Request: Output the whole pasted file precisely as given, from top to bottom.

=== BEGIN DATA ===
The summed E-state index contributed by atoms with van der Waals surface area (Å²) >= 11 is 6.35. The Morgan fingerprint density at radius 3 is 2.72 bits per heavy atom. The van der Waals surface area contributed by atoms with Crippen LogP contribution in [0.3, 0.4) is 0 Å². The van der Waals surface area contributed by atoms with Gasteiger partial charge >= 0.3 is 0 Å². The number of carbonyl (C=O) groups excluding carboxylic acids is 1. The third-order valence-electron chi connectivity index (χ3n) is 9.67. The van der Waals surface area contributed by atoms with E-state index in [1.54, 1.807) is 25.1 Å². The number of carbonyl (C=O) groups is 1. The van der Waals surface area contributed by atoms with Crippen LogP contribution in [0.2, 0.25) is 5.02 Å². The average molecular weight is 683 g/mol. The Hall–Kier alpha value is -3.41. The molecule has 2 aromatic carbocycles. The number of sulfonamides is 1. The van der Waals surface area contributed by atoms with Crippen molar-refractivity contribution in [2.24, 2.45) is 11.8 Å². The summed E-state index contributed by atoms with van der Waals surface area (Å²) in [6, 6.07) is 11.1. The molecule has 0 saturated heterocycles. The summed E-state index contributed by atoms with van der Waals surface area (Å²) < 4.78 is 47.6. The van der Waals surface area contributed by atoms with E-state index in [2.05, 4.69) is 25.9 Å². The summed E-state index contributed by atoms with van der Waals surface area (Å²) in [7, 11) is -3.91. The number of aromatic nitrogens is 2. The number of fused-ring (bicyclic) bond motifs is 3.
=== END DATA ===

The summed E-state index contributed by atoms with van der Waals surface area (Å²) >= 11 is 6.35. The Morgan fingerprint density at radius 3 is 2.72 bits per heavy atom. The van der Waals surface area contributed by atoms with Crippen LogP contribution in [0.3, 0.4) is 0 Å². The van der Waals surface area contributed by atoms with Gasteiger partial charge >= 0.3 is 0 Å². The number of carbonyl (C=O) groups excluding carboxylic acids is 1. The third-order valence-electron chi connectivity index (χ3n) is 9.67. The van der Waals surface area contributed by atoms with E-state index in [1.54, 1.807) is 25.1 Å². The number of carbonyl (C=O) groups is 1. The van der Waals surface area contributed by atoms with Crippen LogP contribution in [0.2, 0.25) is 5.02 Å². The average molecular weight is 683 g/mol. The Hall–Kier alpha value is -3.41. The molecule has 2 aromatic carbocycles. The number of sulfonamides is 1. The van der Waals surface area contributed by atoms with Crippen molar-refractivity contribution in [2.24, 2.45) is 11.8 Å². The summed E-state index contributed by atoms with van der Waals surface area (Å²) in [6, 6.07) is 11.1. The molecule has 0 saturated heterocycles. The summed E-state index contributed by atoms with van der Waals surface area (Å²) < 4.78 is 47.6. The van der Waals surface area contributed by atoms with E-state index in [2.05, 4.69) is 25.9 Å². The summed E-state index contributed by atoms with van der Waals surface area (Å²) in [7, 11) is -3.91. The number of aromatic nitrogens is 2. The number of fused-ring (bicyclic) bond motifs is 3.